Ahmed Fathalla, Permanent Observer for the League of Arab States, reading a message from the League’s Secretary General, Nabil Elaraby, said “If we fail in our duty, history would not absolve us”. With that, he urged the Security Council to set a deadline for withdrawal of the occupying Power from Palestinian Territory, to the pre-1967 borders.

Also speaking were Fodé Seck, Palestinian Rights Committee Chair, and Gary Quinlan (Australia), Security Council President for the month.

Reading out messages of solidarity by their leaders were representatives of Iran, on behalf of the Non-Aligned Movement; Saudi Arabia, Chair of the fortieth session of the Organization of Islamic Cooperation (OIC); and Mauritania, Chair of the African Union.

Mr. Seck read out a list of officials, Heads of State and Government, Ministers for Foreign Affairs, Governments and civil society organizations that had sent messages of solidarity, which would be published in a special bulletin of the Division for Palestinian Rights.

Mark Koenig, Co-chair of the Israel-Palestine NGO Working Group, also participated, on behalf of civil society organizations active on the question of Palestine.

Statements

FODÉ SECK (Senegal), Chair, Committee on the Exercise of the Inalienable Rights of the Palestinian People, said that despite today’s gathering in solidarity with the Palestinian people, Gaza remained deeply affected by the latest conflict, the third since the Palestinian legislative elections in January of 2006. He called for a minute of silence in memory of the 1,486 civilian lives lost in Gaza over the summer. As the International Year of Solidarity with the Palestinian People drew to a close, he reviewed the many things that had happened in 2014, including Palestine’s official accession to the four Geneva Conventions, along with 10 other international instruments. He also noted several initiatives by European Governments to end the occupation.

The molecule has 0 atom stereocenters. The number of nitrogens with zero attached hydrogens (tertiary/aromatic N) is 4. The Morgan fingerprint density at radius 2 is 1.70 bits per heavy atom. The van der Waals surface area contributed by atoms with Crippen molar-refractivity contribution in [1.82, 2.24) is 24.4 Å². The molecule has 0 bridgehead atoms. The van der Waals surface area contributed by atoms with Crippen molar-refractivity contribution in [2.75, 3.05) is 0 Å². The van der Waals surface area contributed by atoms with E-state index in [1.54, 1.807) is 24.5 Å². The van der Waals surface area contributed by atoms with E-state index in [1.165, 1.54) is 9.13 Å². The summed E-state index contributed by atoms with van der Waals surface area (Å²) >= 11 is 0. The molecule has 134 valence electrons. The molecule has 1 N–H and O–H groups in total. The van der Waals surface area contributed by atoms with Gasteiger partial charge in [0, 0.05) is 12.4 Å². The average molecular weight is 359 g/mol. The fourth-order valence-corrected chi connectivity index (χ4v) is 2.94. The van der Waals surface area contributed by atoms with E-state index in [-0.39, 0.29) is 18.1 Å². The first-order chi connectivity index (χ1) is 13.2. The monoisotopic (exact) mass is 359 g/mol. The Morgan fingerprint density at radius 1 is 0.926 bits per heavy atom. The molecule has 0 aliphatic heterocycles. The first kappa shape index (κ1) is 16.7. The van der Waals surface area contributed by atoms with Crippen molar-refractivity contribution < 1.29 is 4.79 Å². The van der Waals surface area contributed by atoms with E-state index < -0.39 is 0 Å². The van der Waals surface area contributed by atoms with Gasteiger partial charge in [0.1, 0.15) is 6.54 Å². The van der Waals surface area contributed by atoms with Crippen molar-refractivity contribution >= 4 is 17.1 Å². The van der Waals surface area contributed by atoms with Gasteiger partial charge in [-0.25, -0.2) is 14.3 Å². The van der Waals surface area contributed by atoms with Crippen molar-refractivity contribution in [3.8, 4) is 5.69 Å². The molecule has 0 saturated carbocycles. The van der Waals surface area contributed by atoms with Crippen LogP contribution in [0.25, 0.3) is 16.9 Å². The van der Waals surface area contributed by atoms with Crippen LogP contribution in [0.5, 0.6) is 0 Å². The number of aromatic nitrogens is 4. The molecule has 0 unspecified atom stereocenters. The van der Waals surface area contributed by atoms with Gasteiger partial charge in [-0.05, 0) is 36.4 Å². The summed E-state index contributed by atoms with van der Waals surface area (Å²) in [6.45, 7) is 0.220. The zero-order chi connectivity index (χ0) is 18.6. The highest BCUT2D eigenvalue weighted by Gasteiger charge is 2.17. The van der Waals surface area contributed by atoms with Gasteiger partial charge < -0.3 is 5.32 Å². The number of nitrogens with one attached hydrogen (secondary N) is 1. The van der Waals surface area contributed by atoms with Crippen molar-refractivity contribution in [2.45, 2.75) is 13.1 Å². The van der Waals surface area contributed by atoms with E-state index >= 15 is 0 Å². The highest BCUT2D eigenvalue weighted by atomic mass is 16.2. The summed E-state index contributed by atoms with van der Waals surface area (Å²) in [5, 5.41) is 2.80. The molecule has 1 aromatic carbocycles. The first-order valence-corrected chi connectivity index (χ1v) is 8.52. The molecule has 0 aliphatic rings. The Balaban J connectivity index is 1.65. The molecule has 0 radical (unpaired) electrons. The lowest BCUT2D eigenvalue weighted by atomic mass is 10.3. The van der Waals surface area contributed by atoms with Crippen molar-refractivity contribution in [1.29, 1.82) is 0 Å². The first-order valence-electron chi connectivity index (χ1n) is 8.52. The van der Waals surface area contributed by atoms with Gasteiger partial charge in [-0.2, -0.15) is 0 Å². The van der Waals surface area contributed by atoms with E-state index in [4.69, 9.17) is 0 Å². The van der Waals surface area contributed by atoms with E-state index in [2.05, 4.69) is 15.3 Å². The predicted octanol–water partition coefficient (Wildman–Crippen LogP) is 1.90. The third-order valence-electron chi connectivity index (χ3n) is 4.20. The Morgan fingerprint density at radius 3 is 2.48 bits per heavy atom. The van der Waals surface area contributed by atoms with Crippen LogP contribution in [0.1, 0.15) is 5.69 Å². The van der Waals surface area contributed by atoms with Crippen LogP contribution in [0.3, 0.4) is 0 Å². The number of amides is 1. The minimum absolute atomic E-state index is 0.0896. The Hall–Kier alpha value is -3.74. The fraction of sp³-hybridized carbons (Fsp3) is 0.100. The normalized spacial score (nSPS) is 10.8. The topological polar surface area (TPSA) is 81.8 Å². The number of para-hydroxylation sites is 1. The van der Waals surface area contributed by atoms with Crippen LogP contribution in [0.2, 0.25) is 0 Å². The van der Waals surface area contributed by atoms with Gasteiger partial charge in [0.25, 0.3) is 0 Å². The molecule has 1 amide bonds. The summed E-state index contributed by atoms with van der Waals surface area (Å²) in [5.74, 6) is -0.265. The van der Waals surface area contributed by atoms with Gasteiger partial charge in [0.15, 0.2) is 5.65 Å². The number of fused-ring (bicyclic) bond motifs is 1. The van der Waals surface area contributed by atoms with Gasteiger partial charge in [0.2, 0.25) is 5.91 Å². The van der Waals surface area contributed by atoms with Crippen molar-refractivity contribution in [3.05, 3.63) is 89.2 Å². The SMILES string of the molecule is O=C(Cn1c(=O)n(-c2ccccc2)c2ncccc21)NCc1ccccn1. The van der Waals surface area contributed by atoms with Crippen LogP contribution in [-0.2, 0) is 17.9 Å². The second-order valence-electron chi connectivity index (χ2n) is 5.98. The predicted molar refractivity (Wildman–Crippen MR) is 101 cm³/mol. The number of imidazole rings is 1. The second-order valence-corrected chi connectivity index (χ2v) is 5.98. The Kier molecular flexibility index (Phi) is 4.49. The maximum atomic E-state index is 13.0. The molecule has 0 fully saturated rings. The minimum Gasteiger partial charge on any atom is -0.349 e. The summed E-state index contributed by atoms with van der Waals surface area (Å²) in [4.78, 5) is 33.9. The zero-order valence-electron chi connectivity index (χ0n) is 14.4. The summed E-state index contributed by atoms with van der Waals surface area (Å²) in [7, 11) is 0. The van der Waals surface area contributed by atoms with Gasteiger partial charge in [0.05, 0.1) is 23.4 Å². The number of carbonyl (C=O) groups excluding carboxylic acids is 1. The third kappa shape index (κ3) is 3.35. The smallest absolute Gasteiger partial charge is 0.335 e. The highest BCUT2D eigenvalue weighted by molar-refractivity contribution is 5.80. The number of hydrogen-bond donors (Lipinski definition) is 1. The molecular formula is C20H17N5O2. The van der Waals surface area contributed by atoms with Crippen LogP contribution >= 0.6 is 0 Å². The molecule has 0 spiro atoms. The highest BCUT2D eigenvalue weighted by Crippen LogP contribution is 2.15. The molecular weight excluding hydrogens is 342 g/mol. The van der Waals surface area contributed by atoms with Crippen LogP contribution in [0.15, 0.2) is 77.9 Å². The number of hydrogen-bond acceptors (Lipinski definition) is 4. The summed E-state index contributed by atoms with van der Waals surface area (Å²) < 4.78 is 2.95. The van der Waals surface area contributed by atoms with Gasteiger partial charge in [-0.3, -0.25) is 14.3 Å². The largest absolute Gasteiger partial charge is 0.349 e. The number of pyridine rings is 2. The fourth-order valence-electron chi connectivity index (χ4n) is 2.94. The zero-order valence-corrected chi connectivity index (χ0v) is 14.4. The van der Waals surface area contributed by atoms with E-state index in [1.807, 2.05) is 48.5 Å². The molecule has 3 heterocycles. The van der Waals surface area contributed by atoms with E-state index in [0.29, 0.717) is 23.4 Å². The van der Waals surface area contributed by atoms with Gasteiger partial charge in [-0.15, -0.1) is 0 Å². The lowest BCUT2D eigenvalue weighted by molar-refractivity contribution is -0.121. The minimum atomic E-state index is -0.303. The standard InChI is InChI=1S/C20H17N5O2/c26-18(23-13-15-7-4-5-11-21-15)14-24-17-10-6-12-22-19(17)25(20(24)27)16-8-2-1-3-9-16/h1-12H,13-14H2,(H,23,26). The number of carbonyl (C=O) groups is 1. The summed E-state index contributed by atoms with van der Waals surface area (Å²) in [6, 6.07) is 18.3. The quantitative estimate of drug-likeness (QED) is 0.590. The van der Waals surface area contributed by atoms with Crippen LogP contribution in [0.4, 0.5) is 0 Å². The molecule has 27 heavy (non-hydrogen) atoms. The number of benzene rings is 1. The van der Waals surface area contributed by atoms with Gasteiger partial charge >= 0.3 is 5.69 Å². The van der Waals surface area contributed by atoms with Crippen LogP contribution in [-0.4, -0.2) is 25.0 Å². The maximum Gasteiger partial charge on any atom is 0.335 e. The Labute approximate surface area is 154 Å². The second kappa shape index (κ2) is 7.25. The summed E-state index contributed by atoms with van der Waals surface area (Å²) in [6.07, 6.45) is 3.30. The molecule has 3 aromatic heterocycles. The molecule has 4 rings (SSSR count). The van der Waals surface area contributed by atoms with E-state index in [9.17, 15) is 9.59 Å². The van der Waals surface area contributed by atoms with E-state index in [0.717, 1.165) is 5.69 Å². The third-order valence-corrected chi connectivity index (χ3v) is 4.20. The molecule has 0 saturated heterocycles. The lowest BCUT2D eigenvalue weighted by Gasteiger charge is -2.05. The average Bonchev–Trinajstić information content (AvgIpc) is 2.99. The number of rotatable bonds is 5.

He recalled the formation a Government of National Unity, and the $5.4 billion pledged in Cairo enabling the start of Gaza’s reconstruction. He reviewed the Committee’s activities in the context of the International Year of Solidarity, noting in particular the convening of a joint meeting with the League of Arab States, which had resulted in the Cairo Declaration. A meeting of civil society would be held in Seville, Spain in December.

There had also been many disturbing developments, he said, citing among them the illegal settlement expansion in East Jerusalem and the West Bank. Additionally, scores of Palestinians had been and the 50-day Gaza war had destroyed the homes of more than 100,000 Palestinians, also damaging water, sewage and electricity infrastructure, as well as businesses and facilities of the United Nations Relief and Works Agency for Palestine Refugees in the Near East (UNRWA). The humanitarian situation in the enclave was disastrous. The Committee had strongly condemned the war and called for the lifting of the blockade. He hoped this year would end with Palestine’s accession to the United Nations as a full Member State.

SAM KAHAMBA KUTESA (Uganda), President of the General Assembly, noting that conditions on the ground remained volatile, urged a cessation of all acts of violence. The situation in Gaza was critical and he urged a lifting of the blockade. Regrettably, the peace process now hung from a thread. The international community must continue to support the parties to resolve their differences, and the United Nations should take a more decisive role. The negotiations should be based on a two-State solution, within internationally recognized borders. The recurring cycle of violence hampered UNWRA’s ability to provide humanitarian services. Given that 95 per cent of the Agency’s funding came from voluntary contributions, he urged Member States to fully fund its core budget.